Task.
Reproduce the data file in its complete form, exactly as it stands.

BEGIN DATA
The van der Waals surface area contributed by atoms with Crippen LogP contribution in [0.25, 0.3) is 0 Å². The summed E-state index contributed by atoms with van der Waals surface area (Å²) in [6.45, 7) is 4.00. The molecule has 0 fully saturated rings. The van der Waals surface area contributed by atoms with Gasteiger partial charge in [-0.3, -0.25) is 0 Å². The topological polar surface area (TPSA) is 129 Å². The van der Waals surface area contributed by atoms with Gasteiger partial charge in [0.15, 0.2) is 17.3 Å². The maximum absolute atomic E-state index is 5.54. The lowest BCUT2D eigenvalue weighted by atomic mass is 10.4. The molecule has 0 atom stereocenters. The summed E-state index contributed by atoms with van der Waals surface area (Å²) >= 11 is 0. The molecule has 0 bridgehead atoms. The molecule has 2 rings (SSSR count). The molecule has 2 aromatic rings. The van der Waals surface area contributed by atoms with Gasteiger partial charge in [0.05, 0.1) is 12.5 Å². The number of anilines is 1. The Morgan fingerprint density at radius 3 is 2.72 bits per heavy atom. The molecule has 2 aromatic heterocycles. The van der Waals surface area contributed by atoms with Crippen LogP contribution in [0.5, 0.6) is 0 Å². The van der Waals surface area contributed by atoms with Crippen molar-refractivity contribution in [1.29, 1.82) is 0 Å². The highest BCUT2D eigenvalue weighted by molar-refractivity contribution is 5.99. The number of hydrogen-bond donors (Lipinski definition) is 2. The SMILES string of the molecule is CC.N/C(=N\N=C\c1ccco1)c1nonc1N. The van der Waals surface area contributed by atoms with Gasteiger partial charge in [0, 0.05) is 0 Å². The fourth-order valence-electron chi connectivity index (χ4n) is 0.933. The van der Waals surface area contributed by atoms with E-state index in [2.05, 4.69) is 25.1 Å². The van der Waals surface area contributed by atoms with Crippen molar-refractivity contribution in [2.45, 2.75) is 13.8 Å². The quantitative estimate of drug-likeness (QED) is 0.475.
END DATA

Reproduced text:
The van der Waals surface area contributed by atoms with Crippen LogP contribution in [0.25, 0.3) is 0 Å². The summed E-state index contributed by atoms with van der Waals surface area (Å²) in [6.45, 7) is 4.00. The molecule has 0 fully saturated rings. The van der Waals surface area contributed by atoms with Gasteiger partial charge in [-0.3, -0.25) is 0 Å². The topological polar surface area (TPSA) is 129 Å². The van der Waals surface area contributed by atoms with Gasteiger partial charge in [0.15, 0.2) is 17.3 Å². The maximum absolute atomic E-state index is 5.54. The lowest BCUT2D eigenvalue weighted by atomic mass is 10.4. The molecule has 0 atom stereocenters. The summed E-state index contributed by atoms with van der Waals surface area (Å²) >= 11 is 0. The molecule has 0 bridgehead atoms. The molecule has 2 rings (SSSR count). The molecule has 2 aromatic rings. The van der Waals surface area contributed by atoms with Gasteiger partial charge in [0.05, 0.1) is 12.5 Å². The number of anilines is 1. The Morgan fingerprint density at radius 3 is 2.72 bits per heavy atom. The molecule has 2 aromatic heterocycles. The van der Waals surface area contributed by atoms with Crippen LogP contribution in [0.5, 0.6) is 0 Å². The van der Waals surface area contributed by atoms with Crippen molar-refractivity contribution in [1.29, 1.82) is 0 Å². The highest BCUT2D eigenvalue weighted by molar-refractivity contribution is 5.99. The number of hydrogen-bond donors (Lipinski definition) is 2. The SMILES string of the molecule is CC.N/C(=N\N=C\c1ccco1)c1nonc1N. The van der Waals surface area contributed by atoms with Gasteiger partial charge in [0, 0.05) is 0 Å². The fourth-order valence-electron chi connectivity index (χ4n) is 0.933. The van der Waals surface area contributed by atoms with E-state index in [2.05, 4.69) is 25.1 Å². The van der Waals surface area contributed by atoms with Crippen molar-refractivity contribution in [2.45, 2.75) is 13.8 Å². The quantitative estimate of drug-likeness (QED) is 0.475.